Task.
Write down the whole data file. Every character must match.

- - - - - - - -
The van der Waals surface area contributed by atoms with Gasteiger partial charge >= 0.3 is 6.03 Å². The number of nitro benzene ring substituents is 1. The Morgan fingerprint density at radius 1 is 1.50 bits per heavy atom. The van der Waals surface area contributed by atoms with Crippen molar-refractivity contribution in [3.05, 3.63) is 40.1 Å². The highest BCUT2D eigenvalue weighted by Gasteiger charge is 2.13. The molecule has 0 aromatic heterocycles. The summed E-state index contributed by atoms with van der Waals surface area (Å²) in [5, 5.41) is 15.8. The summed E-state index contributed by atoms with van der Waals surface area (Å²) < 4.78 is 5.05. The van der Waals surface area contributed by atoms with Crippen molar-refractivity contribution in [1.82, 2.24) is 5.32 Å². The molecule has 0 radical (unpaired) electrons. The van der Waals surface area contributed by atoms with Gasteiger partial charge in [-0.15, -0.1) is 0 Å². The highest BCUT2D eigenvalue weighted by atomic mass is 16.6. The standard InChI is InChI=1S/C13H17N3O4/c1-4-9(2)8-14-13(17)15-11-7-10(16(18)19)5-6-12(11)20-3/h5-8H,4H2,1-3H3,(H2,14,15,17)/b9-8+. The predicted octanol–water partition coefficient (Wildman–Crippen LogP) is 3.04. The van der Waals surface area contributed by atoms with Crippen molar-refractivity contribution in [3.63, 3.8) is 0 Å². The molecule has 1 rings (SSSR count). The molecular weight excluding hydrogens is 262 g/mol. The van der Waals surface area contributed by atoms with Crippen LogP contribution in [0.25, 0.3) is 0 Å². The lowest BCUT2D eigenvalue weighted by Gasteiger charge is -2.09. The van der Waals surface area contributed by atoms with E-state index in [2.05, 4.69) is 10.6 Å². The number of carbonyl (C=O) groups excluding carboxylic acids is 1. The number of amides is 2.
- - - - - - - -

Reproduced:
The van der Waals surface area contributed by atoms with Gasteiger partial charge >= 0.3 is 6.03 Å². The number of nitro benzene ring substituents is 1. The Morgan fingerprint density at radius 1 is 1.50 bits per heavy atom. The van der Waals surface area contributed by atoms with Crippen molar-refractivity contribution in [3.05, 3.63) is 40.1 Å². The highest BCUT2D eigenvalue weighted by Gasteiger charge is 2.13. The molecule has 0 aromatic heterocycles. The summed E-state index contributed by atoms with van der Waals surface area (Å²) in [5, 5.41) is 15.8. The summed E-state index contributed by atoms with van der Waals surface area (Å²) < 4.78 is 5.05. The van der Waals surface area contributed by atoms with Crippen molar-refractivity contribution in [1.82, 2.24) is 5.32 Å². The molecule has 0 radical (unpaired) electrons. The van der Waals surface area contributed by atoms with Gasteiger partial charge in [-0.15, -0.1) is 0 Å². The highest BCUT2D eigenvalue weighted by atomic mass is 16.6. The standard InChI is InChI=1S/C13H17N3O4/c1-4-9(2)8-14-13(17)15-11-7-10(16(18)19)5-6-12(11)20-3/h5-8H,4H2,1-3H3,(H2,14,15,17)/b9-8+. The predicted octanol–water partition coefficient (Wildman–Crippen LogP) is 3.04. The van der Waals surface area contributed by atoms with Crippen molar-refractivity contribution in [3.63, 3.8) is 0 Å². The molecule has 1 rings (SSSR count). The molecular weight excluding hydrogens is 262 g/mol. The van der Waals surface area contributed by atoms with Crippen LogP contribution in [0.25, 0.3) is 0 Å². The lowest BCUT2D eigenvalue weighted by Gasteiger charge is -2.09. The van der Waals surface area contributed by atoms with E-state index in [2.05, 4.69) is 10.6 Å². The number of carbonyl (C=O) groups excluding carboxylic acids is 1. The number of amides is 2.